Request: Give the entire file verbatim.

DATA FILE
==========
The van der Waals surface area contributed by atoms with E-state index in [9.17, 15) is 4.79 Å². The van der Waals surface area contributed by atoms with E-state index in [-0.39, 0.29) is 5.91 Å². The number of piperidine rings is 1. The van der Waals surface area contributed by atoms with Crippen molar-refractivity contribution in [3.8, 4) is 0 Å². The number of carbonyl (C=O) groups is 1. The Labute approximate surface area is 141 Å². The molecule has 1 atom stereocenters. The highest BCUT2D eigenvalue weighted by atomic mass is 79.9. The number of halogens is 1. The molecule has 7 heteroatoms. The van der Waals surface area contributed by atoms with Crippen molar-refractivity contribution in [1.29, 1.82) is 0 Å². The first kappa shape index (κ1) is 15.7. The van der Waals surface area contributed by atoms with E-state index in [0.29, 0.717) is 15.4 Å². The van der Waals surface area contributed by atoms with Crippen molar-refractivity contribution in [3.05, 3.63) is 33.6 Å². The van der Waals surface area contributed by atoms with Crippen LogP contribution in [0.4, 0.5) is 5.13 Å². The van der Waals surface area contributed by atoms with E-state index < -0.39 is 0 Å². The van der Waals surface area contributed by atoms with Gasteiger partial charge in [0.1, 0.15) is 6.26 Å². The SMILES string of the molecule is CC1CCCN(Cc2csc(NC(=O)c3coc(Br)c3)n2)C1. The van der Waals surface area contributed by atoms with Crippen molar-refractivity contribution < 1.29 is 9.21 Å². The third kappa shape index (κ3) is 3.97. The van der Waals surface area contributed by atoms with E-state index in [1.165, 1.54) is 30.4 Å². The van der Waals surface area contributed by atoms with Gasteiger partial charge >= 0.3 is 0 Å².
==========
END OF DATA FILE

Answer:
The van der Waals surface area contributed by atoms with E-state index in [9.17, 15) is 4.79 Å². The van der Waals surface area contributed by atoms with E-state index in [-0.39, 0.29) is 5.91 Å². The number of piperidine rings is 1. The van der Waals surface area contributed by atoms with Crippen molar-refractivity contribution in [3.8, 4) is 0 Å². The number of carbonyl (C=O) groups is 1. The Labute approximate surface area is 141 Å². The molecule has 1 atom stereocenters. The highest BCUT2D eigenvalue weighted by atomic mass is 79.9. The number of halogens is 1. The molecule has 7 heteroatoms. The van der Waals surface area contributed by atoms with Crippen molar-refractivity contribution in [1.29, 1.82) is 0 Å². The first kappa shape index (κ1) is 15.7. The van der Waals surface area contributed by atoms with E-state index in [0.29, 0.717) is 15.4 Å². The van der Waals surface area contributed by atoms with Crippen molar-refractivity contribution in [3.05, 3.63) is 33.6 Å². The van der Waals surface area contributed by atoms with Crippen LogP contribution in [0.4, 0.5) is 5.13 Å². The van der Waals surface area contributed by atoms with E-state index < -0.39 is 0 Å². The van der Waals surface area contributed by atoms with Gasteiger partial charge in [0.1, 0.15) is 6.26 Å². The SMILES string of the molecule is CC1CCCN(Cc2csc(NC(=O)c3coc(Br)c3)n2)C1. The van der Waals surface area contributed by atoms with Crippen molar-refractivity contribution < 1.29 is 9.21 Å². The third kappa shape index (κ3) is 3.97. The van der Waals surface area contributed by atoms with E-state index in [1.165, 1.54) is 30.4 Å². The van der Waals surface area contributed by atoms with Gasteiger partial charge >= 0.3 is 0 Å².